Journalism

For some reason I kept thinking about this. I was living in East Austin, at the time, and the daily newspaper was delivered about 4 AM. More or less. Maybe 5, I’m not sure. But I quite subscribing, in part because I was traveling a lot and to keep canceling the paper for the away weekends, and then, I noticed, about the time AOL went to a flat rate, I was reading news online, then reading the identical copy in the paper, the next day.

For me, in my life, that’s when the tiniest of incidents that changed the way I perceived the world around me. The moment it changed. The singular point, the merest pinprick in time.

I’ve been on two sides of a “relationship issue” with a couple. Astrological marriage counseling, to some. Two stories, and sometimes? The stories don’t even match up. Plot, characters, actions, reactions? I have to wonder if the two people are describing parallel universes wherein the names are the same, but the scene they describe? Different.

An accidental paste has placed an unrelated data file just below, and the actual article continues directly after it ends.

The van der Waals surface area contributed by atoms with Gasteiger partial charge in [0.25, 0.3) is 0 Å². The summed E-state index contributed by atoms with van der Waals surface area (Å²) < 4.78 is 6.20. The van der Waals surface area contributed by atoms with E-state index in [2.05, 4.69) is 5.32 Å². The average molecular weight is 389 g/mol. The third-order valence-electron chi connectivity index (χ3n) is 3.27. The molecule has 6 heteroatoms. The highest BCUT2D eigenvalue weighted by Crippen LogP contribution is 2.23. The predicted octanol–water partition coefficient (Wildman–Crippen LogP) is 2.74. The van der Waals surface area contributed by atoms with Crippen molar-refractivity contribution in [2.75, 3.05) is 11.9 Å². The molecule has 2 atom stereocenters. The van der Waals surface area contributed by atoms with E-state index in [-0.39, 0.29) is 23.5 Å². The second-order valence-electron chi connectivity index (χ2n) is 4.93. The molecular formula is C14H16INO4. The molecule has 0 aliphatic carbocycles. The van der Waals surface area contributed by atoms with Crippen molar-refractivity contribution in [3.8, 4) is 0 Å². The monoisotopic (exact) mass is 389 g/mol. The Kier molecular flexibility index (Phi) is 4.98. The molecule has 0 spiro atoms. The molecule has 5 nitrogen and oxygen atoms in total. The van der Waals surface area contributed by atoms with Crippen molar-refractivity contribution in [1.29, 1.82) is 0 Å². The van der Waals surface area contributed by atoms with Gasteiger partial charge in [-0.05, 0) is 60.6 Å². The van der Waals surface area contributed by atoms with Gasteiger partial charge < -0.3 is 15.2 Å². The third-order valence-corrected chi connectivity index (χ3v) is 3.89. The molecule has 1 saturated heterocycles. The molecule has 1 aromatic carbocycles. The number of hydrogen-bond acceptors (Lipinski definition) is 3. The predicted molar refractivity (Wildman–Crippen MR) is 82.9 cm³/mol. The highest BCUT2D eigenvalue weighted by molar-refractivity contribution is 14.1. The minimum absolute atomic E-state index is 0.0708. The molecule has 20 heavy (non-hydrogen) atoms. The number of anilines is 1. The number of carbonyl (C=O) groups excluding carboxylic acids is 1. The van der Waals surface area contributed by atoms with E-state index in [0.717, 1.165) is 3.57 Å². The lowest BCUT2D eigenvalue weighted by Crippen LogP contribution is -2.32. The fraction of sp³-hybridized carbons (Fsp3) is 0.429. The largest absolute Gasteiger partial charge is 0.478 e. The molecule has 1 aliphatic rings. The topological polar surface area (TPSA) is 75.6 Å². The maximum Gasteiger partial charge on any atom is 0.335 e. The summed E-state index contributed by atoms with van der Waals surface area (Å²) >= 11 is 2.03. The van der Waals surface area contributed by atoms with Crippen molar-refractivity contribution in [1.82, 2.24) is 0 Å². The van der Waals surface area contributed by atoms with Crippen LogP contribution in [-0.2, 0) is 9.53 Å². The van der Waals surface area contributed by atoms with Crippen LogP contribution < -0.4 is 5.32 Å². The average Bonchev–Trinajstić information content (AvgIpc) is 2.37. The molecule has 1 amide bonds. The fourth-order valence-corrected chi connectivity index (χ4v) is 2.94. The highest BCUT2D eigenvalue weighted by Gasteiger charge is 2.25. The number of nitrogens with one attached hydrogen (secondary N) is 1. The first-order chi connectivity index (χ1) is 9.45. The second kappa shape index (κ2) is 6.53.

One reason I never claim to be objective and impartial. Which brings the question of “objective journalism” into the fray. As if.

I think this is really about delivery. Content delivery as opposed to the nature of the content.

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Comments on this entry are closed.

  • ssmith04 Mar 21, 2009 @ 12:16

    I often deal with conflict in my job. I, too, have had the sensation that the opposing sides have come from a different universe, aren’t talking about the same event. I have recused myself when friends are involved, because there’s no such thing as impartial, objective for me when I know the people on a personal level.

    On the other hand, I usually know the combatants professionally–I’ve been in this position for xxxty years–and can make better attempts at resolution, I believe, knowing the past work history of both people. Usually I run it past my boss, also a long-time employee, before rolling it out to the people involved. We serve as sounding boards for each other, that way.

    It would be hard/risky/too subjective to go it alone.

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